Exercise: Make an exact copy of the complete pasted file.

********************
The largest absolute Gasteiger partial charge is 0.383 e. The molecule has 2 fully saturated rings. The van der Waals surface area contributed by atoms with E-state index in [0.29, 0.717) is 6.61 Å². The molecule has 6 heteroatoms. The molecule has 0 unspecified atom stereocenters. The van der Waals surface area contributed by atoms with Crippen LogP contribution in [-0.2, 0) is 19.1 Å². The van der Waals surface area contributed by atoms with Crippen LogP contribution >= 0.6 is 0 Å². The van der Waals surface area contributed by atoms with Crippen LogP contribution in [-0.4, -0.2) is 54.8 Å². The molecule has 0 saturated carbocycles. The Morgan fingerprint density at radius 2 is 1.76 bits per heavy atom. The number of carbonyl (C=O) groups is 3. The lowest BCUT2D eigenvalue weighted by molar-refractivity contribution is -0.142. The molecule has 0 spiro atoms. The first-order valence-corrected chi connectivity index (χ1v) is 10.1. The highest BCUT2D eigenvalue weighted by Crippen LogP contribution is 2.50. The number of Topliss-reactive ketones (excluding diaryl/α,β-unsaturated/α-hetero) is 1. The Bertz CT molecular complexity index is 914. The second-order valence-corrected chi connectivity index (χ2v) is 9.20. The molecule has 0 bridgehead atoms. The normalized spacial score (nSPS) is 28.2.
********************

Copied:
The largest absolute Gasteiger partial charge is 0.383 e. The molecule has 2 fully saturated rings. The van der Waals surface area contributed by atoms with E-state index in [0.29, 0.717) is 6.61 Å². The molecule has 6 heteroatoms. The molecule has 0 unspecified atom stereocenters. The van der Waals surface area contributed by atoms with Crippen LogP contribution in [-0.2, 0) is 19.1 Å². The van der Waals surface area contributed by atoms with Crippen LogP contribution >= 0.6 is 0 Å². The van der Waals surface area contributed by atoms with Crippen LogP contribution in [-0.4, -0.2) is 54.8 Å². The molecule has 0 saturated carbocycles. The Morgan fingerprint density at radius 2 is 1.76 bits per heavy atom. The number of carbonyl (C=O) groups is 3. The lowest BCUT2D eigenvalue weighted by molar-refractivity contribution is -0.142. The molecule has 0 spiro atoms. The first-order valence-corrected chi connectivity index (χ1v) is 10.1. The highest BCUT2D eigenvalue weighted by Crippen LogP contribution is 2.50. The number of Topliss-reactive ketones (excluding diaryl/α,β-unsaturated/α-hetero) is 1. The Bertz CT molecular complexity index is 914. The second-order valence-corrected chi connectivity index (χ2v) is 9.20. The molecule has 0 bridgehead atoms. The normalized spacial score (nSPS) is 28.2.